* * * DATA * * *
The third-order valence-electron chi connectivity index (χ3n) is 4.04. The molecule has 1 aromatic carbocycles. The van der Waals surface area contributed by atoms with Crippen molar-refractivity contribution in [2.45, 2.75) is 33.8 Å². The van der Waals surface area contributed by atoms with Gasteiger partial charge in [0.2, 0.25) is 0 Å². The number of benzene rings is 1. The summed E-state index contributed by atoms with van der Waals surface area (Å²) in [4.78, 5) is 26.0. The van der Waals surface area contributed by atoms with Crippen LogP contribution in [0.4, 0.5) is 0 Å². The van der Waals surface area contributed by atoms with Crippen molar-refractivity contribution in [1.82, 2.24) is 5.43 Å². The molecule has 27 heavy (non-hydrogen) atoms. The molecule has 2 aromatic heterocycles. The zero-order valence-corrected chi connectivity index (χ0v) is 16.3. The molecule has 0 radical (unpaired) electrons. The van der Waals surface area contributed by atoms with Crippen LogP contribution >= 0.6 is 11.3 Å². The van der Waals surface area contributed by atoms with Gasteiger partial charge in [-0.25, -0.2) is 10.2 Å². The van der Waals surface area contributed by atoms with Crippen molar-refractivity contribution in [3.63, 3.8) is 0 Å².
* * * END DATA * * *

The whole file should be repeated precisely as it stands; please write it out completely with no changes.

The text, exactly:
The third-order valence-electron chi connectivity index (χ3n) is 4.04. The molecule has 1 aromatic carbocycles. The van der Waals surface area contributed by atoms with Crippen molar-refractivity contribution in [2.45, 2.75) is 33.8 Å². The van der Waals surface area contributed by atoms with Gasteiger partial charge in [0.2, 0.25) is 0 Å². The number of benzene rings is 1. The summed E-state index contributed by atoms with van der Waals surface area (Å²) in [4.78, 5) is 26.0. The van der Waals surface area contributed by atoms with Crippen LogP contribution in [0.4, 0.5) is 0 Å². The van der Waals surface area contributed by atoms with Crippen molar-refractivity contribution in [1.82, 2.24) is 5.43 Å². The molecule has 27 heavy (non-hydrogen) atoms. The molecule has 2 aromatic heterocycles. The zero-order valence-corrected chi connectivity index (χ0v) is 16.3. The molecule has 0 radical (unpaired) electrons. The van der Waals surface area contributed by atoms with Crippen LogP contribution >= 0.6 is 11.3 Å². The van der Waals surface area contributed by atoms with Gasteiger partial charge in [-0.25, -0.2) is 10.2 Å². The van der Waals surface area contributed by atoms with Crippen molar-refractivity contribution in [3.63, 3.8) is 0 Å².